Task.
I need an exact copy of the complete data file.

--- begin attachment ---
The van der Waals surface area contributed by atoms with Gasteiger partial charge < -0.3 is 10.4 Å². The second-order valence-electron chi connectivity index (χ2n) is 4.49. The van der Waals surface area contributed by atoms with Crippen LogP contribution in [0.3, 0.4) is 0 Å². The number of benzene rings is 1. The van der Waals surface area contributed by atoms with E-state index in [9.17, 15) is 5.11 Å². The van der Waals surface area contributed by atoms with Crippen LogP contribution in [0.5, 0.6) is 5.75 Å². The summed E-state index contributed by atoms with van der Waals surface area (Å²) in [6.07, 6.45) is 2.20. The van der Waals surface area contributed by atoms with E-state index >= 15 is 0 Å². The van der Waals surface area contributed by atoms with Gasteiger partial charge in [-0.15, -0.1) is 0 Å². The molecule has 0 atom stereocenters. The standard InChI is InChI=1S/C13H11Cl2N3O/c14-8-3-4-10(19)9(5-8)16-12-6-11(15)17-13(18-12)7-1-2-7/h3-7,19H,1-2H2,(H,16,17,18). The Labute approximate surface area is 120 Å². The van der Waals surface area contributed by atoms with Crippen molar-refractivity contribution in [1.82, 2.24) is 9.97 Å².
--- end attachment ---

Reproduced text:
The van der Waals surface area contributed by atoms with Gasteiger partial charge < -0.3 is 10.4 Å². The second-order valence-electron chi connectivity index (χ2n) is 4.49. The van der Waals surface area contributed by atoms with Crippen LogP contribution in [0.3, 0.4) is 0 Å². The number of benzene rings is 1. The van der Waals surface area contributed by atoms with E-state index in [9.17, 15) is 5.11 Å². The van der Waals surface area contributed by atoms with Crippen LogP contribution in [0.5, 0.6) is 5.75 Å². The summed E-state index contributed by atoms with van der Waals surface area (Å²) in [6.07, 6.45) is 2.20. The van der Waals surface area contributed by atoms with E-state index >= 15 is 0 Å². The van der Waals surface area contributed by atoms with Gasteiger partial charge in [-0.15, -0.1) is 0 Å². The molecule has 0 atom stereocenters. The standard InChI is InChI=1S/C13H11Cl2N3O/c14-8-3-4-10(19)9(5-8)16-12-6-11(15)17-13(18-12)7-1-2-7/h3-7,19H,1-2H2,(H,16,17,18). The Labute approximate surface area is 120 Å². The van der Waals surface area contributed by atoms with Crippen molar-refractivity contribution in [1.82, 2.24) is 9.97 Å².